GOING BIG FOR NEXT COUNTRYMAN: Mini is forging ahead with a new Countryman which will be more rugged and larger than the model it replaces. Image: Automedia
BERLIN, Germany - Mini has only just released the new-look Countryman, but it’s forging ahead with radical plans for an all-new model, due in 2017 – and spy images give a first impression of how it will look.
With the unveiling of the first five-door Mini hatch, the automaker can afford to be a little more daring with the new Countryman as its cars currently occupy a similar position in the market.
To help separate the two, the Countryman will take a more rugged approach to styling to tackle the challenge of the forthcoming BMW X1 replacement and the new Audi Q1.
LARGER COUNTRYMAN IN THE WORKS
Expect much larger proportions, making the new Countryman the biggest Mini available when it arrives, with bulging wheelarches and extensive use of rugged body cladding to mark it out as the new range-topper. The latest Countryman wouldn’t be a Mini without the trademark circular headlights, chromed grille and wraparound windscreen.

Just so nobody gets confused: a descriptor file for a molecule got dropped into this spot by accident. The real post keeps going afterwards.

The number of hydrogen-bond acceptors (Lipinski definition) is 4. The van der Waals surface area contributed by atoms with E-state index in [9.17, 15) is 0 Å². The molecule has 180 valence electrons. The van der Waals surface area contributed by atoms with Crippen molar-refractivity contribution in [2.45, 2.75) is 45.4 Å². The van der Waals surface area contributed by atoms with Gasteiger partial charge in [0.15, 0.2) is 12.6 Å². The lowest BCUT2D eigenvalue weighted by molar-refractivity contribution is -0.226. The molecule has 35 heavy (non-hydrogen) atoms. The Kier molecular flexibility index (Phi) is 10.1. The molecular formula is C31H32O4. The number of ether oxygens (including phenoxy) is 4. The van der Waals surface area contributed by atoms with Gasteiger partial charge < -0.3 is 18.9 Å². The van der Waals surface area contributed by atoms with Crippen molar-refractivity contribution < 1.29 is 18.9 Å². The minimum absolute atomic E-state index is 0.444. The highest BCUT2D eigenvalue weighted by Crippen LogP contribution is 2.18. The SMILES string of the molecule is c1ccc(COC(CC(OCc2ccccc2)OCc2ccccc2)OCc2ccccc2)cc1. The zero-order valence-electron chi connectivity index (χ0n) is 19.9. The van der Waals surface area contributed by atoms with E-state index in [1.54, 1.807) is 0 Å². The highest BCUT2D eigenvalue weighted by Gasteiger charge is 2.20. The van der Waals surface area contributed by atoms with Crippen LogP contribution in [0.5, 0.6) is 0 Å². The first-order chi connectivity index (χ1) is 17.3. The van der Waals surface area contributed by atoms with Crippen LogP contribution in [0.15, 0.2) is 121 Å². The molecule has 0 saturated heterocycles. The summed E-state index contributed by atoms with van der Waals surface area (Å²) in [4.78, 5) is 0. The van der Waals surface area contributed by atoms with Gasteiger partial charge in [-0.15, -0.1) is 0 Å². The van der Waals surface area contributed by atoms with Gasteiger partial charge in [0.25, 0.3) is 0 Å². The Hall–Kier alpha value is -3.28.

IMAGE GALLERY : Mini Countryman (Spy)
As with the new Mini hatch, the Countryman’s overhaul will continue under the skin. The versatile UKL1 front-wheel-drive platform will be used and can be adapted for all-wheel drive, too. The new range will comprise Cooper, S, SD and John Cooper Works versions, all powered by new downsized, turbocharged three-cylinder engines.
Only the new three-door and five-door Mini models are at present underpinned by the UKL1 platform, but a total of eight new model lines from the brand can be expected.
A new Clubman, Convertible and Paceman are being developed.
Mini also looks set to tap into the two-seat sports car market after revealing the Superleggera Concept earlier in 2015. This rival for the Mazda MX-5 and Audi TT will replace the Roadster and Coupé models which have never really proven popular with buyers. The company is also looking to expand into markets like China with new MPV and sedans, although these cars are unlikely to make it to Europe and the US.